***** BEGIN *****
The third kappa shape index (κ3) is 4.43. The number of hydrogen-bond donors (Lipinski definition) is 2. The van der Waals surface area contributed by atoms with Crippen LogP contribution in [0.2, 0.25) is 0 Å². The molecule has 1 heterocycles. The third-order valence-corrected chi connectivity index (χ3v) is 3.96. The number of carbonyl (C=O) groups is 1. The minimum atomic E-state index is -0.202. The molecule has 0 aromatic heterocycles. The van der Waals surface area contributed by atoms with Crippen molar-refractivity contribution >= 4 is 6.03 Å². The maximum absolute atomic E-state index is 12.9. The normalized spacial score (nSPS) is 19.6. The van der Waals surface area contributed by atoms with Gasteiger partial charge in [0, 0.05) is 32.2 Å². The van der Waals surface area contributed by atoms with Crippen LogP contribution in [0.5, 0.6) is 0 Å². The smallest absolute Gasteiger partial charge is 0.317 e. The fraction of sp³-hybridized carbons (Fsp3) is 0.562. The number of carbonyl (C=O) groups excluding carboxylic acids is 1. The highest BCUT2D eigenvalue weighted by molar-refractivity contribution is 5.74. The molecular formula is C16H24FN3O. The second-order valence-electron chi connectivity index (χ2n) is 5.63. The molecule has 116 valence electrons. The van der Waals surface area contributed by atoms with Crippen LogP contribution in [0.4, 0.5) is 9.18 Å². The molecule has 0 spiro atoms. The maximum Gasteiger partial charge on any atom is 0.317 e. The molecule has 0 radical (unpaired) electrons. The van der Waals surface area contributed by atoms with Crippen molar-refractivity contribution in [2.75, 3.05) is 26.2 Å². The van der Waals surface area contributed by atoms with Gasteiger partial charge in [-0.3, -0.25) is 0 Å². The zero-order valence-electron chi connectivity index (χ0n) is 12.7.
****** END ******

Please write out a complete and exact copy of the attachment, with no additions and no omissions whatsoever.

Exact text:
The third kappa shape index (κ3) is 4.43. The number of hydrogen-bond donors (Lipinski definition) is 2. The van der Waals surface area contributed by atoms with Crippen LogP contribution in [0.2, 0.25) is 0 Å². The molecule has 1 heterocycles. The third-order valence-corrected chi connectivity index (χ3v) is 3.96. The number of carbonyl (C=O) groups is 1. The minimum atomic E-state index is -0.202. The molecule has 0 aromatic heterocycles. The van der Waals surface area contributed by atoms with Crippen molar-refractivity contribution >= 4 is 6.03 Å². The maximum absolute atomic E-state index is 12.9. The normalized spacial score (nSPS) is 19.6. The van der Waals surface area contributed by atoms with Gasteiger partial charge in [0, 0.05) is 32.2 Å². The van der Waals surface area contributed by atoms with Crippen LogP contribution in [0.5, 0.6) is 0 Å². The smallest absolute Gasteiger partial charge is 0.317 e. The fraction of sp³-hybridized carbons (Fsp3) is 0.562. The number of carbonyl (C=O) groups excluding carboxylic acids is 1. The highest BCUT2D eigenvalue weighted by molar-refractivity contribution is 5.74. The molecular formula is C16H24FN3O. The second-order valence-electron chi connectivity index (χ2n) is 5.63. The molecule has 116 valence electrons. The van der Waals surface area contributed by atoms with Crippen LogP contribution in [0.4, 0.5) is 9.18 Å². The molecule has 0 spiro atoms. The maximum Gasteiger partial charge on any atom is 0.317 e. The molecule has 0 radical (unpaired) electrons. The van der Waals surface area contributed by atoms with Crippen molar-refractivity contribution in [2.75, 3.05) is 26.2 Å². The van der Waals surface area contributed by atoms with Gasteiger partial charge in [-0.3, -0.25) is 0 Å². The zero-order valence-electron chi connectivity index (χ0n) is 12.7.